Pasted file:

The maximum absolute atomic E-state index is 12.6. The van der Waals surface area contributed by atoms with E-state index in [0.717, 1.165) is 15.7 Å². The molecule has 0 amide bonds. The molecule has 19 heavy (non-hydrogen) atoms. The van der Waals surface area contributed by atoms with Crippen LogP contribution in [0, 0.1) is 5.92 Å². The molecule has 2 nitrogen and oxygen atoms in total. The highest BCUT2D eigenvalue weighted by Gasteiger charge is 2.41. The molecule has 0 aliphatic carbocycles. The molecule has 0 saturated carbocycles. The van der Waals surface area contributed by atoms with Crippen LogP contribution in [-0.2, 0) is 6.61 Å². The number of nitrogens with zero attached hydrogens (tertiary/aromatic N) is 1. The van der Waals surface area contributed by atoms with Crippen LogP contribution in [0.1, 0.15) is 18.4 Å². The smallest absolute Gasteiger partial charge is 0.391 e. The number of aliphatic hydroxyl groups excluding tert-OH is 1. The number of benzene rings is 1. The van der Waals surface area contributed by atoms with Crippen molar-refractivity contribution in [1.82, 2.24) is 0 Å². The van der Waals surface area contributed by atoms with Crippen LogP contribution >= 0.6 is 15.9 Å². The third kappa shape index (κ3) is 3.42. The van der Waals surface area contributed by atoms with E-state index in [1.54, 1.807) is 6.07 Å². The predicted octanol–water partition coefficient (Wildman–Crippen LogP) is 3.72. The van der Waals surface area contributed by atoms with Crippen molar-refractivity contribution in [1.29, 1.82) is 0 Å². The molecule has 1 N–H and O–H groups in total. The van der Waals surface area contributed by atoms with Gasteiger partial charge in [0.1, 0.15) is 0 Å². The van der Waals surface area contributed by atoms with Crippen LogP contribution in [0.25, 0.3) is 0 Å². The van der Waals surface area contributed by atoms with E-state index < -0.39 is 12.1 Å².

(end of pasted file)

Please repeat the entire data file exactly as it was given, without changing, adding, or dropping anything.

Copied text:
The maximum absolute atomic E-state index is 12.6. The van der Waals surface area contributed by atoms with E-state index in [0.717, 1.165) is 15.7 Å². The molecule has 0 amide bonds. The molecule has 19 heavy (non-hydrogen) atoms. The van der Waals surface area contributed by atoms with Crippen LogP contribution in [0, 0.1) is 5.92 Å². The molecule has 2 nitrogen and oxygen atoms in total. The highest BCUT2D eigenvalue weighted by Gasteiger charge is 2.41. The molecule has 0 aliphatic carbocycles. The molecule has 0 saturated carbocycles. The van der Waals surface area contributed by atoms with Crippen LogP contribution in [-0.2, 0) is 6.61 Å². The number of nitrogens with zero attached hydrogens (tertiary/aromatic N) is 1. The van der Waals surface area contributed by atoms with Crippen LogP contribution in [0.1, 0.15) is 18.4 Å². The smallest absolute Gasteiger partial charge is 0.391 e. The number of aliphatic hydroxyl groups excluding tert-OH is 1. The number of benzene rings is 1. The van der Waals surface area contributed by atoms with Crippen molar-refractivity contribution in [1.82, 2.24) is 0 Å². The van der Waals surface area contributed by atoms with Crippen LogP contribution >= 0.6 is 15.9 Å². The third kappa shape index (κ3) is 3.42. The van der Waals surface area contributed by atoms with E-state index in [1.54, 1.807) is 6.07 Å². The predicted octanol–water partition coefficient (Wildman–Crippen LogP) is 3.72. The van der Waals surface area contributed by atoms with Crippen molar-refractivity contribution in [1.29, 1.82) is 0 Å². The molecule has 1 N–H and O–H groups in total. The van der Waals surface area contributed by atoms with Gasteiger partial charge in [0.1, 0.15) is 0 Å². The van der Waals surface area contributed by atoms with Crippen LogP contribution in [0.25, 0.3) is 0 Å². The van der Waals surface area contributed by atoms with E-state index < -0.39 is 12.1 Å².